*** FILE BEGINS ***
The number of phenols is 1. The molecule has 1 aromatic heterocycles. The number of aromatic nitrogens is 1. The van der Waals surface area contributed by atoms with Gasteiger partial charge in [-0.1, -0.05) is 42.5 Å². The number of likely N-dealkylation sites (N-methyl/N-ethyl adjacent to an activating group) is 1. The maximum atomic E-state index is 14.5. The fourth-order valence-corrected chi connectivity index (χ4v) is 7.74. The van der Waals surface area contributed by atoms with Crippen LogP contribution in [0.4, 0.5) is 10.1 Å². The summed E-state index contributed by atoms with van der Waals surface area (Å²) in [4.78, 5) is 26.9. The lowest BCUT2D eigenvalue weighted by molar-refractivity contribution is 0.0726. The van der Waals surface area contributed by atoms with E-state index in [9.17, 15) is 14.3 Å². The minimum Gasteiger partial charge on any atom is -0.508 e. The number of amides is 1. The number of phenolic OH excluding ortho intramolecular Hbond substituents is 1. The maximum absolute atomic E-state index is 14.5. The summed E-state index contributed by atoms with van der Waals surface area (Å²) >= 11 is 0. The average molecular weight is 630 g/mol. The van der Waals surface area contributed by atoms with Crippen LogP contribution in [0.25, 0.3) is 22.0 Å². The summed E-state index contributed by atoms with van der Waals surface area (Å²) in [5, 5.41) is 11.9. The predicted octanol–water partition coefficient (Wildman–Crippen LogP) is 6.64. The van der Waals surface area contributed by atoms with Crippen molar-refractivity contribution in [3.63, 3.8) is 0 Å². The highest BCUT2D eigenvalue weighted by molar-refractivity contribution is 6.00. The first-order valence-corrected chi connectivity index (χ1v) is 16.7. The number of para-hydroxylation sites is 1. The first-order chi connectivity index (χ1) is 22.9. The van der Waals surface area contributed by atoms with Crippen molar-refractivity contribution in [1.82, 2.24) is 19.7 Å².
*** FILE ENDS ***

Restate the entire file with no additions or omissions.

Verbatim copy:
The number of phenols is 1. The molecule has 1 aromatic heterocycles. The number of aromatic nitrogens is 1. The van der Waals surface area contributed by atoms with Gasteiger partial charge in [-0.1, -0.05) is 42.5 Å². The number of likely N-dealkylation sites (N-methyl/N-ethyl adjacent to an activating group) is 1. The maximum atomic E-state index is 14.5. The fourth-order valence-corrected chi connectivity index (χ4v) is 7.74. The van der Waals surface area contributed by atoms with Crippen LogP contribution in [0.4, 0.5) is 10.1 Å². The summed E-state index contributed by atoms with van der Waals surface area (Å²) in [4.78, 5) is 26.9. The lowest BCUT2D eigenvalue weighted by molar-refractivity contribution is 0.0726. The van der Waals surface area contributed by atoms with E-state index in [9.17, 15) is 14.3 Å². The minimum Gasteiger partial charge on any atom is -0.508 e. The number of amides is 1. The number of phenolic OH excluding ortho intramolecular Hbond substituents is 1. The maximum absolute atomic E-state index is 14.5. The summed E-state index contributed by atoms with van der Waals surface area (Å²) >= 11 is 0. The average molecular weight is 630 g/mol. The van der Waals surface area contributed by atoms with Crippen LogP contribution in [0.25, 0.3) is 22.0 Å². The summed E-state index contributed by atoms with van der Waals surface area (Å²) in [5, 5.41) is 11.9. The predicted octanol–water partition coefficient (Wildman–Crippen LogP) is 6.64. The van der Waals surface area contributed by atoms with Crippen molar-refractivity contribution in [3.63, 3.8) is 0 Å². The highest BCUT2D eigenvalue weighted by molar-refractivity contribution is 6.00. The first-order valence-corrected chi connectivity index (χ1v) is 16.7. The number of para-hydroxylation sites is 1. The first-order chi connectivity index (χ1) is 22.9. The van der Waals surface area contributed by atoms with Crippen molar-refractivity contribution in [1.82, 2.24) is 19.7 Å².